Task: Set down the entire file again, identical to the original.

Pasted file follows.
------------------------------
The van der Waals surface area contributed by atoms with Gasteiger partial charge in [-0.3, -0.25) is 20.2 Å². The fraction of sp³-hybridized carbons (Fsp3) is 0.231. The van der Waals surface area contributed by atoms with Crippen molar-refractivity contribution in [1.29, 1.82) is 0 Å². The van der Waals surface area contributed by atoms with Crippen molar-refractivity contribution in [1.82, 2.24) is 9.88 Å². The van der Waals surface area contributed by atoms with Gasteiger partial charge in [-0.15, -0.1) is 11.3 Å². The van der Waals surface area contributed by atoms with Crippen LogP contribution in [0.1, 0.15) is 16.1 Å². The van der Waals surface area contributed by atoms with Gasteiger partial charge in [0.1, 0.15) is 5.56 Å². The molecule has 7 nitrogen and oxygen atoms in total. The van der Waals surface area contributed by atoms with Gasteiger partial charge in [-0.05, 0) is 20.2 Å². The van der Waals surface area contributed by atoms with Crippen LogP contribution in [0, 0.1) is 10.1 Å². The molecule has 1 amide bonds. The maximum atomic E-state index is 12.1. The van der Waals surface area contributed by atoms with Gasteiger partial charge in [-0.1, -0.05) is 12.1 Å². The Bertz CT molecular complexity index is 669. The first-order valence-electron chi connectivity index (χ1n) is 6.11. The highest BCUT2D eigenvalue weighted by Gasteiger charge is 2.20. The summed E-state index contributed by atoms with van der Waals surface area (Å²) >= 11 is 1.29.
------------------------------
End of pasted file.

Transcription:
The van der Waals surface area contributed by atoms with Gasteiger partial charge in [-0.3, -0.25) is 20.2 Å². The fraction of sp³-hybridized carbons (Fsp3) is 0.231. The van der Waals surface area contributed by atoms with Crippen molar-refractivity contribution in [1.29, 1.82) is 0 Å². The van der Waals surface area contributed by atoms with Crippen molar-refractivity contribution in [1.82, 2.24) is 9.88 Å². The van der Waals surface area contributed by atoms with Gasteiger partial charge in [-0.15, -0.1) is 11.3 Å². The van der Waals surface area contributed by atoms with Crippen LogP contribution in [0.1, 0.15) is 16.1 Å². The van der Waals surface area contributed by atoms with Gasteiger partial charge in [0.1, 0.15) is 5.56 Å². The molecule has 7 nitrogen and oxygen atoms in total. The van der Waals surface area contributed by atoms with Gasteiger partial charge in [-0.05, 0) is 20.2 Å². The van der Waals surface area contributed by atoms with Crippen LogP contribution in [0, 0.1) is 10.1 Å². The molecule has 1 amide bonds. The maximum atomic E-state index is 12.1. The van der Waals surface area contributed by atoms with Gasteiger partial charge in [-0.1, -0.05) is 12.1 Å². The Bertz CT molecular complexity index is 669. The first-order valence-electron chi connectivity index (χ1n) is 6.11. The highest BCUT2D eigenvalue weighted by Gasteiger charge is 2.20. The summed E-state index contributed by atoms with van der Waals surface area (Å²) >= 11 is 1.29.